Northeastern England’s water supply must be littered with caffeine. Sunderland’s Futureheads, Newcastle-Upon Tyne’s Maximo Park, and the peptide bond that links the two, Field Music, seem to be nothing if not bursting with nervous, jittery energy. Perpetually wired (in the Pink Flag sense as well), these bands have returned a much-needed anxious post-punk sensibility to Britpop after a long and bloated coke binge brought on by the likes of dinosaurs-before-their-time Oasis. Yet, while that spunkiness is present in each band, they all have a different take on it. While the Futureheads sound the most “punk” and Maximo Park reach for the most anthemic heights, Field Music opts for subtler charms on their debut, finally seeing release in the US with three bonus tracks.
Field Music have a handful of singles to their name, but they’re not as immediately punchy as “Apply Some Pressure” or “Decent Days And Nights.” Often opting for less fuzz, more piano and the occasional string accompaniment, Field Music keep it catchy, but not without a certain pastoral air wafting through the new wave tendencies. Debut single “You’re Not Supposed To,” which was not included on the original UK edition of the album but included here, begins with lush Beach Boys-like harmonies before transitioning into a lushly-arranged pop symphony reminiscent of Skylarking-era XTC.
The proper album singles, meanwhile, sound more like earlier XTC, if you’ll excuse the repetition of the same reference point. Opener “If Only the Moon Were Up” jerks back and forth between two octaves until the chorus changes pace with an unusual, Syd Barrett-like vocal harmony of “taking apart the dark/the moon is up.” “Shorter, Shorter,” just shy of two minutes, is wonderfully minimalist, starting and stopping between slow chugs of a single chord until the strings take over. “You Can Decide” is the real hit, two minutes of mid-tempo Costello-inspired pop with the repeated refrain, “make up your mind/make up your mind.”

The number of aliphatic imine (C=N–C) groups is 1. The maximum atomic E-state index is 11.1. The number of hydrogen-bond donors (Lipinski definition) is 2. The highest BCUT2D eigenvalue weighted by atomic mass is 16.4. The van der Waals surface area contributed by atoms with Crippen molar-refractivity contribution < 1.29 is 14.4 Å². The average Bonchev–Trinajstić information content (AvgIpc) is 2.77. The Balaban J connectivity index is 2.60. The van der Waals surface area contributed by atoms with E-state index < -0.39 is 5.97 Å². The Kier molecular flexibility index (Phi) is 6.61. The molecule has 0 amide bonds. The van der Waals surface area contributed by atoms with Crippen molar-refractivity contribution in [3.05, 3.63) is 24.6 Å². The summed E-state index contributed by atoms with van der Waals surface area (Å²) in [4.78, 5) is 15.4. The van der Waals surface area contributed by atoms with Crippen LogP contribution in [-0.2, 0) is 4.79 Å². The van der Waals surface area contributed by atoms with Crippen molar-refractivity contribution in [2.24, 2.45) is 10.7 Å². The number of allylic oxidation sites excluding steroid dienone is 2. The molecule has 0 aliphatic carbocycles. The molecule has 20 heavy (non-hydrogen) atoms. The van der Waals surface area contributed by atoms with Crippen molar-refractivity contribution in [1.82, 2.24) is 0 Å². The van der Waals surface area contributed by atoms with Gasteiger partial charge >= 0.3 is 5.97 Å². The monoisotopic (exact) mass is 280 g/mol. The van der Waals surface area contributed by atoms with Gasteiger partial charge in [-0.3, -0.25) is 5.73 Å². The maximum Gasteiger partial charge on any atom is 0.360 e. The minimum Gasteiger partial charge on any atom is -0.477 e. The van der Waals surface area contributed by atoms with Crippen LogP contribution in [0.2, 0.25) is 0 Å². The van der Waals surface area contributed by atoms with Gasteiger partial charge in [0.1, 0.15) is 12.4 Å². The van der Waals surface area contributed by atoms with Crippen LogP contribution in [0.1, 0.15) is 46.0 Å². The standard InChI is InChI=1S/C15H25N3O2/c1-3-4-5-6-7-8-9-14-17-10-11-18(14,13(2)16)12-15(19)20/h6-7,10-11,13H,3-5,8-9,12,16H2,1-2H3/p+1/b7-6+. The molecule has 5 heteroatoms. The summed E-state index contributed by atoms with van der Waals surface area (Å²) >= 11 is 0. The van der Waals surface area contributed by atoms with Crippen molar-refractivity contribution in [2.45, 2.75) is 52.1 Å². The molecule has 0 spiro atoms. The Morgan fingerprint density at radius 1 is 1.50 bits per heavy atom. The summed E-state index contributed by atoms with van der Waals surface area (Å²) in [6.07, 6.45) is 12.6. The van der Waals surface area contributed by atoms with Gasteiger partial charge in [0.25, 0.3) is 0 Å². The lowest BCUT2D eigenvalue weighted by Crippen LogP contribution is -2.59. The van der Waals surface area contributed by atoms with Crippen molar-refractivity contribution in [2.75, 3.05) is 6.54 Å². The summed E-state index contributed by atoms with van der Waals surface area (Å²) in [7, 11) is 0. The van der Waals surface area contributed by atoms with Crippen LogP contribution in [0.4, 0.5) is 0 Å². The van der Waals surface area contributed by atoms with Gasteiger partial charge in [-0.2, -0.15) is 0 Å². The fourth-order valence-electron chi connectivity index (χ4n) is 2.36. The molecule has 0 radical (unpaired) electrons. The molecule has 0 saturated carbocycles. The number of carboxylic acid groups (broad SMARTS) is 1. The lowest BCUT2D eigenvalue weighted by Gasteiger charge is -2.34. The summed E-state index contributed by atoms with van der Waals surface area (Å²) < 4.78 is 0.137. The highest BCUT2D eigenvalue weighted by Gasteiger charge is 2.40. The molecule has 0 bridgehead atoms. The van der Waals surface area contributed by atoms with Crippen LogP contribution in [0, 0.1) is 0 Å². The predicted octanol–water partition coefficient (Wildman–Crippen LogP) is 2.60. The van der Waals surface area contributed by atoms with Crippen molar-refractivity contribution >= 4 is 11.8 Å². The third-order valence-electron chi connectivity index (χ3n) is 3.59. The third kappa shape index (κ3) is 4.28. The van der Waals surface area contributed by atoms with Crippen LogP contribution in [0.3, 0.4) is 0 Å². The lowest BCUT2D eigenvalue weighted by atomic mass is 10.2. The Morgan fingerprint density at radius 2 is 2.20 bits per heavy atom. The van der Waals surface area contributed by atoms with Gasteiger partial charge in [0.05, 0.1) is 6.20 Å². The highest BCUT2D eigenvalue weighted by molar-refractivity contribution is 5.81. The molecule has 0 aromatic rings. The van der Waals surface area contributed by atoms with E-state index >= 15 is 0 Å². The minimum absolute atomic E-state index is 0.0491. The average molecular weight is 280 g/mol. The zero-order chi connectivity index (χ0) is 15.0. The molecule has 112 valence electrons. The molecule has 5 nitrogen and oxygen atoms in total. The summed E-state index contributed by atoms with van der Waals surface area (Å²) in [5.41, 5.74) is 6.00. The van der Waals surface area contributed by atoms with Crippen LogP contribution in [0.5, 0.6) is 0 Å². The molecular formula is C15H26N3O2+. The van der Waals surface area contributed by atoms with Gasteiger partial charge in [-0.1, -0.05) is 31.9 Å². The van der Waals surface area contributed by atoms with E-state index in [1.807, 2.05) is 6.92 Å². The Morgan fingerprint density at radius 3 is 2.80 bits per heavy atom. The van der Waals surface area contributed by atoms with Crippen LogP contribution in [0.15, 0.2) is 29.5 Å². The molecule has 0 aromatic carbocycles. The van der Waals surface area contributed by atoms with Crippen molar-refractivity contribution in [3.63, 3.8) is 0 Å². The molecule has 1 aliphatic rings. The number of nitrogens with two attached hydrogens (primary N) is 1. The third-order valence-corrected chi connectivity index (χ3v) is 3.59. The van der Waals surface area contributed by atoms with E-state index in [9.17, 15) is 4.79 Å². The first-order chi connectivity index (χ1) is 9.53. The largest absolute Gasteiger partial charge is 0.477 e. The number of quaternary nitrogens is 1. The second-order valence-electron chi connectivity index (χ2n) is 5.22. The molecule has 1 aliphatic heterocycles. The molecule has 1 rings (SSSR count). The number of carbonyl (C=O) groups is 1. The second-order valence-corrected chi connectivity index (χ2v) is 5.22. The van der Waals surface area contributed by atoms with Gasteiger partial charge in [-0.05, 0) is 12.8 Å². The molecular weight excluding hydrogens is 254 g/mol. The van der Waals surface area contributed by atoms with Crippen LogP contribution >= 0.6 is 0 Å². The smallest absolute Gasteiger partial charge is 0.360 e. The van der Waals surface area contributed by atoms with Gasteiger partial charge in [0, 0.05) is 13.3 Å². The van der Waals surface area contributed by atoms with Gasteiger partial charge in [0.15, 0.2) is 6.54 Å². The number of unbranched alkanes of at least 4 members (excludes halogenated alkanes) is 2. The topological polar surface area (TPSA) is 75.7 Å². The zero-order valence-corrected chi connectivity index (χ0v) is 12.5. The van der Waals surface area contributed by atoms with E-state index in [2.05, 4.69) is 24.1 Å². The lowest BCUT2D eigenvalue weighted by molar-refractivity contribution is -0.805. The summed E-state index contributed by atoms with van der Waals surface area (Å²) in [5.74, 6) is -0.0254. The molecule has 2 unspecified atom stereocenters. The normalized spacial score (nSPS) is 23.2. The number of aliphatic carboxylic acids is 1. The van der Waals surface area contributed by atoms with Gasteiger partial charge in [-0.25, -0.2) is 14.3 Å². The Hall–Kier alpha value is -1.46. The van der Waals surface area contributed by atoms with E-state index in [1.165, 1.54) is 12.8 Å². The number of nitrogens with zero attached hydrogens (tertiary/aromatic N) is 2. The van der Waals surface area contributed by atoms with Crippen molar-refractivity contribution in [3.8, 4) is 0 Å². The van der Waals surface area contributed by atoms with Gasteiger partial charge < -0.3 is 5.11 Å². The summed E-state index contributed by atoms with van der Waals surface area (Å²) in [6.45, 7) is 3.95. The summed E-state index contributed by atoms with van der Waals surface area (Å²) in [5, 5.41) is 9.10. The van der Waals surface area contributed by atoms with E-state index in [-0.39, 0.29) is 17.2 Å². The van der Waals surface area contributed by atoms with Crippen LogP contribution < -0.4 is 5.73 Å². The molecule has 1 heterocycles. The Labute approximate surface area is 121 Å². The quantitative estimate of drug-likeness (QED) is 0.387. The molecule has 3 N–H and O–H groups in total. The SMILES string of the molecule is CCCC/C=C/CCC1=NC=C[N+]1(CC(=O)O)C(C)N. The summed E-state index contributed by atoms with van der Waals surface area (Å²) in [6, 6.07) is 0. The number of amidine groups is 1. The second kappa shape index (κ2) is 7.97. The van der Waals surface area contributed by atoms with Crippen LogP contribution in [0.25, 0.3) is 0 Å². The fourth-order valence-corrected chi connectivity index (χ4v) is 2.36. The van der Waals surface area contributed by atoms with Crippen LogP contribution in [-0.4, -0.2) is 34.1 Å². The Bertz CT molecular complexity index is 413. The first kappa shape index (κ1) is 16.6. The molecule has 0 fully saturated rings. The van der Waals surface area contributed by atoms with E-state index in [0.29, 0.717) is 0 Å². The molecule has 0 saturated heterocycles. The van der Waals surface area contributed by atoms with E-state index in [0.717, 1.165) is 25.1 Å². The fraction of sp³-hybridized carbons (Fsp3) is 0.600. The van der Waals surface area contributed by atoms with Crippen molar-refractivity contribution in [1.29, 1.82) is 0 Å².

Field Music’s singles, as good as they are, aren’t so much the songs that truly set the band apart from their peers. Their real prowess is displayed best on songs like “Tell Me Keep Me,” with its falsetto vocals and typewriter percussion, the graceful and lovely “It’s Not the Only Way to Be Happy,” the psychedelic and soaring “17,” or the stark “Got to Get the Nerve.” Field Music doesn’t just rely on hooks and harmonies to build their sonic landscape. Though they’ve got hooks and harmonies aplenty, it’s the shifts in volume and speed, the unusual arrangements, the space between notes and the refusal to rely too heavily upon any one device that makes them such a unique find.
Amidst the strings and piano, syncopation and weird approaches toward “conventional” pop music, Field Music manages to keep that hyper-caffeinated energy going for 40 minutes. And though the constantly changing arrangements might make it seem like too lush of an affair, the opposite tends to happen more often. Field Music knows when enough is enough, and in their simpler moments, that means just barely enough. That slim, slender sensibility just may be what makes it work so well, preventing the band from ever indulging on the level of so many Radiohead Juniors.